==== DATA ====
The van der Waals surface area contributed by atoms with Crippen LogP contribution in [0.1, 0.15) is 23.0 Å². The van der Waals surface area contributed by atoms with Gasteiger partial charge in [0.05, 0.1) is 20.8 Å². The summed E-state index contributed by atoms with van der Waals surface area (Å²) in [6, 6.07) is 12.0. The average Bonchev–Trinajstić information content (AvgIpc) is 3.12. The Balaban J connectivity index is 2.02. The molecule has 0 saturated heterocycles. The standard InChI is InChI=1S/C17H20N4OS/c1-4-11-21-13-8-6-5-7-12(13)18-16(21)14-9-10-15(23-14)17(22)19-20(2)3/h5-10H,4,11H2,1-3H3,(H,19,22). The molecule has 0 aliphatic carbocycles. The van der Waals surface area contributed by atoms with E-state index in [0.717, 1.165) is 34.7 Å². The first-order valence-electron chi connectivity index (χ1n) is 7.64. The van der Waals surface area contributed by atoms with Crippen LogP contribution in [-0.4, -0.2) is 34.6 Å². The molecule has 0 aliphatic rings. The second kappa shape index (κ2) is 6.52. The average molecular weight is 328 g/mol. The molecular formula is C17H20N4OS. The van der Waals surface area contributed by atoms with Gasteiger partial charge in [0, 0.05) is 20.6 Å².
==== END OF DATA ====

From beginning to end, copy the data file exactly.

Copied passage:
The van der Waals surface area contributed by atoms with Crippen LogP contribution in [0.1, 0.15) is 23.0 Å². The van der Waals surface area contributed by atoms with Gasteiger partial charge in [0.05, 0.1) is 20.8 Å². The summed E-state index contributed by atoms with van der Waals surface area (Å²) in [6, 6.07) is 12.0. The average Bonchev–Trinajstić information content (AvgIpc) is 3.12. The Balaban J connectivity index is 2.02. The molecule has 0 saturated heterocycles. The standard InChI is InChI=1S/C17H20N4OS/c1-4-11-21-13-8-6-5-7-12(13)18-16(21)14-9-10-15(23-14)17(22)19-20(2)3/h5-10H,4,11H2,1-3H3,(H,19,22). The molecule has 0 aliphatic carbocycles. The van der Waals surface area contributed by atoms with E-state index in [0.717, 1.165) is 34.7 Å². The first-order valence-electron chi connectivity index (χ1n) is 7.64. The van der Waals surface area contributed by atoms with Crippen LogP contribution in [-0.4, -0.2) is 34.6 Å². The molecule has 0 aliphatic rings. The second kappa shape index (κ2) is 6.52. The average molecular weight is 328 g/mol. The molecular formula is C17H20N4OS. The van der Waals surface area contributed by atoms with Gasteiger partial charge in [0, 0.05) is 20.6 Å².